Kay Hagan, the junior U.S. senator from North Carolina, is represented in a mailing from Blue Cross and Blue Shield of N.C. with a flattering color photograph. And for the convenience of recipients, a postage-paid card is included to mail to Hagan.
Just a friendly hello? Not hardly. BCBS wants folks to try to intimidate Hagan, a Democrat, into voting against health care reform, specifically the government-sponsored insurance plan that has reappeared in the Senate. Democratic Majority Leader Harry Reid said the so-called "public option" (with a proviso allowing states to opt out) will be part of reform legislation.
That's important, because the idea of having a government plan that would compete with private insurers such as BCBS appears to have support in the House. If it gets through the Senate, BCBS and other health insurers would have a new competitor that might force rates down for everyone.
The public option appeared dead for a while, but it's clear there's been some blowback against the well-organized opposition to reform that appeared some months ago. Senators must have taken note of the public pulse.
And speaking of the public pulse, it was beating more rapidly than normal for BCBS customers before the latest mailing, with notification that the company would be raising rates by an average of 11 percent next year. Hmmm...those slick anti-public option letters must be expensive. Those customers apparently aren't as naïve as BCBS thinks they are: After the mailing, many called Hagan's office to support a public option, and others have marked through the canned anti-option message on BCBS' cards and mailed the cards anyway.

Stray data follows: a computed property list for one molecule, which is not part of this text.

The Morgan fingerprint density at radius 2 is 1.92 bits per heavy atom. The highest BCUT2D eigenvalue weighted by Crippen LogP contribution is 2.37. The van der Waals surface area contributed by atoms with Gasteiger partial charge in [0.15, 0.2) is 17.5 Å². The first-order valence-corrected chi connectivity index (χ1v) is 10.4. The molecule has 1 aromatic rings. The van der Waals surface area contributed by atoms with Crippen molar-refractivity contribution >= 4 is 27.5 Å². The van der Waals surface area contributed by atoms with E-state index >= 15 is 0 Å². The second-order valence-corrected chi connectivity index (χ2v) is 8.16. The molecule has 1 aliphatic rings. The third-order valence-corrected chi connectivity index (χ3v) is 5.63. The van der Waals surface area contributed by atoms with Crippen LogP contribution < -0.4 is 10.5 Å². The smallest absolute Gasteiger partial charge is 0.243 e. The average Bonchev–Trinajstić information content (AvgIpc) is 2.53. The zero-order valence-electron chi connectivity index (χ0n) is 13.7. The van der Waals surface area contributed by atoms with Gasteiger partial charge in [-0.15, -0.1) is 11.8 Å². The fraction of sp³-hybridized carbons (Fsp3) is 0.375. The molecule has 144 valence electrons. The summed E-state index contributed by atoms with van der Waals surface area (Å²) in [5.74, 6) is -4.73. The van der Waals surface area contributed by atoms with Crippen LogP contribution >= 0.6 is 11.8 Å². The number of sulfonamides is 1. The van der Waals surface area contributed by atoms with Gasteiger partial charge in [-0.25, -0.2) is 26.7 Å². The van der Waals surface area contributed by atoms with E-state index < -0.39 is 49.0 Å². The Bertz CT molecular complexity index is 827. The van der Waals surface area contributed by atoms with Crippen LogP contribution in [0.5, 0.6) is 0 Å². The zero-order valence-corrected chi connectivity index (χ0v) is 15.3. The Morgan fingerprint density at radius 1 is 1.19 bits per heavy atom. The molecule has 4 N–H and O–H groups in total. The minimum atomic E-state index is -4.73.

BCBS isn't worried, by the way, about North Carolina's other senator, Republican Richard Burr. He's a big proponent of free-market solutions to health care reform, so he's not likely to strain their leash. He'll reliably vote against Democratic reform plans, even though they would address problems experienced by many Americans who have been denied coverage or priced out of it, or had a specific treatment rejected by long-distance insurance company representatives.